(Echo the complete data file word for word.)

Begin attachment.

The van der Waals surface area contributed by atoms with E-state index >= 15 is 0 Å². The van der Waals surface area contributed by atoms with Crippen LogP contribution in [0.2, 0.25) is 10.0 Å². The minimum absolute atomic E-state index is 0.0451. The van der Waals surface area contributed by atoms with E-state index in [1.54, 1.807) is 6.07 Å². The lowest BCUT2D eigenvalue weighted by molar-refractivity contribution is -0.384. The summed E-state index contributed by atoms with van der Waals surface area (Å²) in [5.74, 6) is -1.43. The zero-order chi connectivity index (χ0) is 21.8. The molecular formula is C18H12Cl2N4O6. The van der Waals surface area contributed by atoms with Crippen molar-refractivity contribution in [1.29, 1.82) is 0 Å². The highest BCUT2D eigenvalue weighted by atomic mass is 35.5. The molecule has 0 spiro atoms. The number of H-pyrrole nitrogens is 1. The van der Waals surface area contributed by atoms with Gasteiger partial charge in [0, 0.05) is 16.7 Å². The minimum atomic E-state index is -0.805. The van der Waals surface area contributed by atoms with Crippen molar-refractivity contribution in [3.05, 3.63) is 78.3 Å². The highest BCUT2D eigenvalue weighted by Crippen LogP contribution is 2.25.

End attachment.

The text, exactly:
The van der Waals surface area contributed by atoms with E-state index >= 15 is 0 Å². The van der Waals surface area contributed by atoms with Crippen LogP contribution in [0.2, 0.25) is 10.0 Å². The minimum absolute atomic E-state index is 0.0451. The van der Waals surface area contributed by atoms with E-state index in [1.54, 1.807) is 6.07 Å². The lowest BCUT2D eigenvalue weighted by molar-refractivity contribution is -0.384. The summed E-state index contributed by atoms with van der Waals surface area (Å²) in [5.74, 6) is -1.43. The zero-order chi connectivity index (χ0) is 21.8. The molecular formula is C18H12Cl2N4O6. The van der Waals surface area contributed by atoms with Crippen molar-refractivity contribution in [1.29, 1.82) is 0 Å². The highest BCUT2D eigenvalue weighted by atomic mass is 35.5. The molecule has 0 spiro atoms. The number of H-pyrrole nitrogens is 1. The van der Waals surface area contributed by atoms with Gasteiger partial charge in [0, 0.05) is 16.7 Å². The minimum atomic E-state index is -0.805. The van der Waals surface area contributed by atoms with Crippen molar-refractivity contribution in [3.05, 3.63) is 78.3 Å². The highest BCUT2D eigenvalue weighted by Crippen LogP contribution is 2.25.